1. In this case the appellant is a decree-holder in O.S. No. 423 of 1907 in the Madras City Civil Court. He attempted to execute the decree on several occasions in 1911, 1914, 1917 and finally, just as the decree was about to be barred by limitation, he filed the present petition E.P. No. 162 of 1920. In that he asked for the arrest of the judgment-debtor and also for the appointment of a Receiver in order to collect a debt due to the judgment-debtor. The arrest was ordered and apparently batta was paid for this arrest on five different occasions, but on no occasion was the debtor found. Meanwhile, an order had been made appointing a Receiver for the collection of the debt. After these many attempts at arrest had failed, the petition was rejected on the 29th of October 1920 but it was restored to tile on the 2nd December 1920 so far as the application for the appointment of Receiver was concerned, but the Judge refused to issue any further warrants for arrest. An appeal was made against that order but was dismissed by this Court on the ground that the appellant had other remedies. He finally obtained a certain sum of money by filing a suit against the judgment-debtor's debtor but only realised a sum of Rs. 754 the decree amount being over Rs. 4,000. He then put in another petition praying that the judgment-debtor might be arrested, C.M.P. No. 813 of 1921, but that petition was dismissed on the ground that it was a fresh application and not a continuance of the former application and was, therefore, barred as being more than twelve years from the date of the decree. An appeal has been filed against that order as well as against the final order dismissing the execution petition, and it is urged that, firstly, C.M.P. No. 813 must be treated as a continuation of E.P. No. 152 and it is, therefore, in time and, secondly, that it is in time by reason of the fraud of the judgment-debtor who has been evading arrest.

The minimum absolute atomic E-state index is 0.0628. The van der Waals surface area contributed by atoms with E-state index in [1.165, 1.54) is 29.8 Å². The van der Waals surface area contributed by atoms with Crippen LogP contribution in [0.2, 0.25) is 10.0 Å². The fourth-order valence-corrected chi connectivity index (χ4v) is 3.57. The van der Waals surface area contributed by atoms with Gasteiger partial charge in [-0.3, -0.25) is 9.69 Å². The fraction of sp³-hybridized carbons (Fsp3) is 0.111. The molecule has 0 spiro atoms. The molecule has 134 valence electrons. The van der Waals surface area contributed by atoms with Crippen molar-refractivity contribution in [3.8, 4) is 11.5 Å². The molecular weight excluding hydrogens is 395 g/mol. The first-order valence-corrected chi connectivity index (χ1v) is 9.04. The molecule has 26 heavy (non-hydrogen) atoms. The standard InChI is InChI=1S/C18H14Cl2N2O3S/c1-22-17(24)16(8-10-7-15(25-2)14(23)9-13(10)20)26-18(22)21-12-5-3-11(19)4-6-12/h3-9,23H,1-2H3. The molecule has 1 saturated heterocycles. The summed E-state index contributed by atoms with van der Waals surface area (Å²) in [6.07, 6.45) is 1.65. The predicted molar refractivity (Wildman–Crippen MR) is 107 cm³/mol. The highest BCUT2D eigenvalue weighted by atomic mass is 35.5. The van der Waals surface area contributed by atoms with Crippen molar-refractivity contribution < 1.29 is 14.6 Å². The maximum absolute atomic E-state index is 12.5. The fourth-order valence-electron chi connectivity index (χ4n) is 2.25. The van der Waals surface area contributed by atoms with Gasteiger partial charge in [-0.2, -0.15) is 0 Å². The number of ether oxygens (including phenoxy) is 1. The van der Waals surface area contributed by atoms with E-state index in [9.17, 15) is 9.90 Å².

2. The first point is one of considerable difficulty and we have been referred to a number of decisions dealing with the point, but we think that it is unnecessary to determine it in these proceedings because the appellant must succeed on the second point. It has been held so far back as Annamalai Goundan v. Rangasami Chetti 2 Ind. Dec. 534 that, when a judgment-debtor is able to pay and evades arrest in execution of the decree, he is guilty of fraud within the meaning of Section 48 or Section 230, as it then was, of the Civil Procedure Code. This was affirmed in Ayyavu v. Somasundaram Chettiar 60 Ind. Cas. 630 and the only case to the contrary is Seshachalam Chetti v. Rajam Chetty 8 M.L.J. 203 a decision of a single Judge which was expressly dissented from in Seshachalam Chetti v. Rajam Chetti 8 M.L.J. 203. 'We agree with this view taken in Ayyavu v. Somasundaram Chettiar 60 Ind. Cas. 630 : 12 L.W. 710 : (1920) M.W.N. 788 that the evasion of arrest is fraud within the meaning of Section 48 and the question is whether there has been such an evasion in the present case. It must be conceded that in the lower Court this point was not specifically urged, for it is not dealt with at all in the judgment, but there is a ground taken in the memorandum of appeal and there have been assertions of this evasion of arrest in the course of the proceedings, more especially in the affidavit of the 29th of November 1920 in which it was alleged that the judgment-debtor was evading arrest and that when steps were taken to enter his house, a plea that gosha ladies were inside was raised and no one was allowed to enter. Apart from this affidavit we have the fact that a warrant was taken out on five occasions and returned unexecuted. It is suggested now that the judgment-debtor was unaware of these proceedings and was not in any way evading arrest and, in fact, the judgment-debtor has appeared here and has asked for permission to file an affidavit to the effect that he was in Madras at the time the warrants were issued and was living quietly in the mosque and never attempted to evade arrest. We see, however, that notice of the execution petition was sent to him and it is quite clear that he received that notice and was represented by a Vakil in the lower Court who applied for an adjournment for putting in a counter-affidavit on the 27th of August 1920. On the adjourned date, this Vakil reported that he had no instructions and the judgment-debtor was still absent. Two further warrants were issued after that and again the judgment-debtor could not be found. In these circumstances, we think that it is conclusively proved that the judgment-debtor was keeping out of the way in order to avoid arrest and it would be useless to allow him now to put in any affidavit with a view to showing that he was perfectly innocent of any idea of fraud. We must hold that he was evading arrest in execution of this petition and consequently under Section 48 the period of limitation is extended and this petition is in time. The appeal is, therefore, allowed. C.M.P. No. 813 will be referred for fresh disposal. Respondent will pay appellant's costs in C.M.A. No. 47 of 1922. No orders are necessary in C.M.A. No. 48 of 1922.